First Common Core Assessment

This week, my students and I prepared for my first assessment over Common Core material. Through different formative assessments this past week and a half, I felt my students were ready. Last week, after a one-question check-up, I found I needed to spend an extra day teaching how to change a repeating decimal into a fraction. I gave the check-up again and felt students were ready. The students worked on a review together that was similar to my interim assessment and we went over it towards the end of class. Again, I felt comfortable with how the students were doing. The assessment I gave can be found here and here are some observations I made during each question.

Question 1: Given the following numbers, determine which are rational and which are irrational. Then, explain your reasoning. Screen Shot 2013-08-24 at 9.23.52 AM

Overall, students did a really good job telling my a number is rational or irrational. But, sorting the numbers proved to be a little more difficult with some numbers being common mistakes. The fraction 1/3 was probably the most missed number of any. When I returned their quiz, students told me it was because they weren’t sure what 1/3 was equal to as a decimal. Most of them were using the idea that a rational number was a decimal that either terminated or repeated. If students had remembered that rational numbers could be written as the quotient of two integers, maybe they would have done better. But, I don’t think that definition is as student-friendly as “if the decimal repeats or terminates, it is a rational number.” I felt that with Common Core, it was important for students to come up with their own definitions and criteria as to what was and was not a rational number. Next time I teach this, I think I will be sure to repeat every day that, if a number can be written as the quotient or ratio of two integers, it is rational.

Question 2: Given the following numbers, graph them on a number line. 

Screen Shot 2013-08-24 at 9.23.52 AM

This question gave students more problems that any of the other questions. Many students graphed 1/3 and 1/4 farther to the right than any of the other numbers. Although students will manipulate fractions sooner and more often in Common Core, it was apparent that students’ knowledge of fractions at this point was very fragile. As I questioned students when we were going over their quiz, some of them said that 1/4 was 1.4. Some said it was 4. Some said they had no idea, so they just guessed where the fractions would go. Next year I will spend much more time working on ordering fractions. Another problem students had was where to put the square root of 5 and 2.236. Before students started their quiz, I told them and wrote on the board that the square root of 5 was approximately 2.2360679775. Even with this knowledge, there were students that had the two numbers switched. We talked about how 2.236 was equivalent to 2.236000000…. and that the square root of 5 would be larger in the hundred-thousandths place, making it the larger of the two. Next time I am going to spend more time ordering numbers that are very similar and point out the differences to help students determine which is larger.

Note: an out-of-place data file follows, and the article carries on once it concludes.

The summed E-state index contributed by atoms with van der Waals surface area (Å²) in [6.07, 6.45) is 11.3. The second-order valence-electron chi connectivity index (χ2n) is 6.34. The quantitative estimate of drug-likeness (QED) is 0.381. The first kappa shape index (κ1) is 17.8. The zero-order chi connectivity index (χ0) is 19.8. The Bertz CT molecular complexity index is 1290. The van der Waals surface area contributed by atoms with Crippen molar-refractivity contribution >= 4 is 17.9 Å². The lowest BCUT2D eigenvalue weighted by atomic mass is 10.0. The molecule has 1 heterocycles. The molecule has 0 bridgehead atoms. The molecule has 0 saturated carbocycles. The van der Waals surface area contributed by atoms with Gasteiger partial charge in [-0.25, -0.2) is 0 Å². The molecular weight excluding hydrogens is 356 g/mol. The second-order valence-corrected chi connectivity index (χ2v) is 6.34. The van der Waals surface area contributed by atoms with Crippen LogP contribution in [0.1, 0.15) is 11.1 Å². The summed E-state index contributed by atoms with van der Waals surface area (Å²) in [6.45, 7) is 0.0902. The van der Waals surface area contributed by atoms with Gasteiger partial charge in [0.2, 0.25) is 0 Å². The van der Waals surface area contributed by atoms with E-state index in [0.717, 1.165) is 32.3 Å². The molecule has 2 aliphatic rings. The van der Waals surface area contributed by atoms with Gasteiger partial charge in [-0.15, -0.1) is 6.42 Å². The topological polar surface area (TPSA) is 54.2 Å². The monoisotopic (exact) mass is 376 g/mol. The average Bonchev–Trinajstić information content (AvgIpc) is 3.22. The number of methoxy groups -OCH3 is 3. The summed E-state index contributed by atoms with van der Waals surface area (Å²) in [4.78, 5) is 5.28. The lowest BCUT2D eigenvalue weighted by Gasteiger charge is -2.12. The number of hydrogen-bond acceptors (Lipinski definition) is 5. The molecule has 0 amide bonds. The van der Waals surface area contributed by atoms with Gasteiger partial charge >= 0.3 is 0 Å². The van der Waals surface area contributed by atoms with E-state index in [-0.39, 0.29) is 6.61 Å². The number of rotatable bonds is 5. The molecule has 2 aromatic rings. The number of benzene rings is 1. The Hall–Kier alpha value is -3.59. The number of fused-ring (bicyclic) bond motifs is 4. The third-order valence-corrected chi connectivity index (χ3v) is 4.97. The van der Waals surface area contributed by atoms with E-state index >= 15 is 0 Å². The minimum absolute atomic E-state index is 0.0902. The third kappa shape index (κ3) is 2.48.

Question 3: Write the repeating decimal 0.282828… as a fraction. Then explain what you did.

This question was a heartbreaker for me. Almost every student that took the quiz did this perfectly. They knew the exact procedure to end up with 28/99. However, there were many students who did not write what they did. A few said they forgot to or didn’t read that part, but many students said they didn’t know how to put into words what they did. This is going to be one of the interesting things as the year progresses because it is such an important part of the Common Core. My strategy for “fixing” this is, when I give homework, assigning one question and then having students explain what they did. Hopefully this practice will become habit as the year progresses.

Question 4: Lylah believes that 2/3 is an irrational number because it is a decimal that goes on forever. Logan disagrees and says that 2/3 is a rational number because, although it goes on forever, it does repeat, making it a rational number. Determine who is correct and why.

This question came about after we had the same disagreement in one of my classes. The two students had the same reasoning and we had a great discussion in class about whether 2/3 was rational or irrational. The students did great debating the answer and the entire class joined in. Many students did well on this question, but again, the students the did not know what 2/3 was as a decimal struggled to get this answer correct. Some students also correctly said that 2/3 was a repeating decimal, therefore a rational number, but said that 2/3 = 66.6666…. Again, I think students’ knowledge of fractions is very muddy and hopefully I can do some different things this year to clear things up, at least a little bit.

Overall, I thought the first assessment went really well. I gained some great insight into what students think and what they can do. On Monday we are doing our retake and I’m interested to see how well students improve, not that I pointed out their misconceptions.


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